to find the largest
margin

hyperplane that re
presents the best separation of data into
its

proper categories.

The extension
of SVM
to nonlinear regression was
made possible

by using an ε
-
insensitive loss function. Generally, the goal of SVM regression (SVMR) is to identify a
function
f
(
x
) that for al
l training patterns
x

has a maximum deviation ε from the target
values
y

and has a maximum margin

(
Ivanciuc, 2007
)
.



2.4.

Genetic Programming

Genetic programming (GP) is an evolutionary algorithm
-
based methodology inspired by
biological evolution to find computer programs that
can
better
perform a user
-
defined
task

(
Koza, 1992
)
. It is a specialization of genetic algorithms where each individual is a
computer program
(see Figure
3
)
that

will be

evolved according to evolu
tionary
principle
s

that seek
s

the fittest individuals among the population of the candidate
solutions.
T
he fittest individuals represent computer programs that can perform the user
-
defined task optimally.

The principle

of GP use
s

various analog
s

of the nat
urally
occurring
evolutionary
operations, including crossover (sexual recombination),
mutation, gene duplication, and gene deletion.
Among the numerous applications

of GP
,
it

has been
used
successfully

for

symbolic regression
s
.
Specifically, i
n symbolic
re
gression
s
, the task of GP is to find both structure and parameters of
a
nonlinear model
that minimizes the error
criterion between
predictions and observed data
.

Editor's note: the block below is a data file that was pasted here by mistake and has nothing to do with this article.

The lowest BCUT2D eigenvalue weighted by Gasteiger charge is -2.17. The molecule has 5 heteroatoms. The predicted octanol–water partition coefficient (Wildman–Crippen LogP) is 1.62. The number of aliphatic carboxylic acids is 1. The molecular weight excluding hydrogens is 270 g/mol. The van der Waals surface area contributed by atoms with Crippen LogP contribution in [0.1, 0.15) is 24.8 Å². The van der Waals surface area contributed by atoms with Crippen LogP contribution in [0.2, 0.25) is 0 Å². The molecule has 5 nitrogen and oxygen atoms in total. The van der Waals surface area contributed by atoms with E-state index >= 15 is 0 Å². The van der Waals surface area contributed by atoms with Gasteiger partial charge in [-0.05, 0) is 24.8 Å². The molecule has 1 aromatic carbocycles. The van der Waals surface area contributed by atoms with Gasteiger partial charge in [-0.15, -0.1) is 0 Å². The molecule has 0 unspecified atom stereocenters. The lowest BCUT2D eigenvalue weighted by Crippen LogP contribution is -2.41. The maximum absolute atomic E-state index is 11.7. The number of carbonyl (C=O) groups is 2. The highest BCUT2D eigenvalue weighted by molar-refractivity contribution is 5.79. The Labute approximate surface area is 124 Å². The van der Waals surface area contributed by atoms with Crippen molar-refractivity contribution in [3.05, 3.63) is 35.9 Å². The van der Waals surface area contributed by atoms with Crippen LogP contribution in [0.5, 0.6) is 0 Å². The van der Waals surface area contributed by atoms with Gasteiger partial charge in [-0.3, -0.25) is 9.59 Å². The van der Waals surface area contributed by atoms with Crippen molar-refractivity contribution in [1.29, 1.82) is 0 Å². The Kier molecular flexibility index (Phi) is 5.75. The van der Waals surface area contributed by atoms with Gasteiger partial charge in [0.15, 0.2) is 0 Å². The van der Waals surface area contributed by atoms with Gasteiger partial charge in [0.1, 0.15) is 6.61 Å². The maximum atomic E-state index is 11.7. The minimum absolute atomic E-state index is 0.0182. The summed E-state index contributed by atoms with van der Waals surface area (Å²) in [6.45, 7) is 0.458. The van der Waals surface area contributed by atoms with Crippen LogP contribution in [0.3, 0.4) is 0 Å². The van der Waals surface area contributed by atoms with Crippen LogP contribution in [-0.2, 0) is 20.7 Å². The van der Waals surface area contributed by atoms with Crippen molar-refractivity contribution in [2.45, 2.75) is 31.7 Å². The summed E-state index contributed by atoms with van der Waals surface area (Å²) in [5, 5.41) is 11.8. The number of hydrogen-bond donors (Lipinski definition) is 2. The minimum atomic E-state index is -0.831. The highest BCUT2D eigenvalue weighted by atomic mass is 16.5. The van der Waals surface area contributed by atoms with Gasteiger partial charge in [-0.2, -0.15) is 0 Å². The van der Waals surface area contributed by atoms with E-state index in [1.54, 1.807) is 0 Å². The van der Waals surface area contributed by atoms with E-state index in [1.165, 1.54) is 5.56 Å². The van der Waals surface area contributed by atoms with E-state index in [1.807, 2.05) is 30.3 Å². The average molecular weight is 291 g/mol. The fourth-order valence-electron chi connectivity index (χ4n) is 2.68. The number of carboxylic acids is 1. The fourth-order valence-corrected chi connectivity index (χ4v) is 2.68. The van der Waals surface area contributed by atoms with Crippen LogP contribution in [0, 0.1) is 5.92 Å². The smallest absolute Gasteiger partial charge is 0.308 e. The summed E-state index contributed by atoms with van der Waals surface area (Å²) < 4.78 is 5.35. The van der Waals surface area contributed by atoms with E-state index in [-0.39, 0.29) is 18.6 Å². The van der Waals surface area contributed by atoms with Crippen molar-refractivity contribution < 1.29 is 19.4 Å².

22


M. N. Fuad et al.


Figure 3.

A
computer program (e.g. mathematical function)

represented as a tree
structure
in

genetic programming

3.

Modeling SOFC Power Performance via Machine Learning
Methods

T
he
corresponding machine learning
methods

(i.e. ANN, FIS, GP and SVM)
are
used in
this study

to model the
power performance
behavior

of a tubular
SOFC

under various
operati
ng conditions.
In this study, e
ach
of the
corresponding machine learning
model
s

will receive

four inputs
of

the SOFC

operation

i.e.

load current

(
20
-
158 A
)
, fuel
utilization

(
50
-
90%
)
, inlet

air

temperature

(
973
-
1173 K
)
, and air molar flow rate

(
0.01
-
0.02 m
ol/s
)
.

In turn,

the model
s

will predict the
stack

voltage and
outlet
temperature

values
from the corresponding input
s
. The database
of

the SOFC operation is generated
from

the

simulations of a physical model
of a tubular SOFC

for 1000 input data
set
.
These
input
-
output data

pairings

are further partitioned into
800

dataset

for
t
raining/validation and 200 dataset

for testing.

Furthermore, the dataset for the
training/validation are corrupted by
±
5
%

measurement errors while the testing dataset
are

left intact
.

All the
input
-
output
dataset in this study are normalized

to [
-
1, 1] in order
to facilitate the training
phase
.

Finally, the
training

parameters
for

each

of the

machine
learning
models

are tabulated in Table
1
.


4.

Results and Discussions

Figure
4

shows the
parity plot
s

that were generated from

the testing data
and the
corresponding
machine learning model

predictions
at the conclusion of the trainings.

Although ANN method yield the
slightly
highest prediction accuracy with correlation
coefficient R = 0.99922, the other machine learning methods also exhibit satisfactory
performance in modeling the
operating

behavior of the corresponding SOFC system. It
should be noted that the corresponding pa
rity plots were generated from the uncorrupted
testing data that was not used in the training phase of the
corresponding
machine
learning
models
. As such, the corresponding testing data
(i.e.
unseen data
)
can provide
information to evaluate the performance

of the corresponding machine learning methods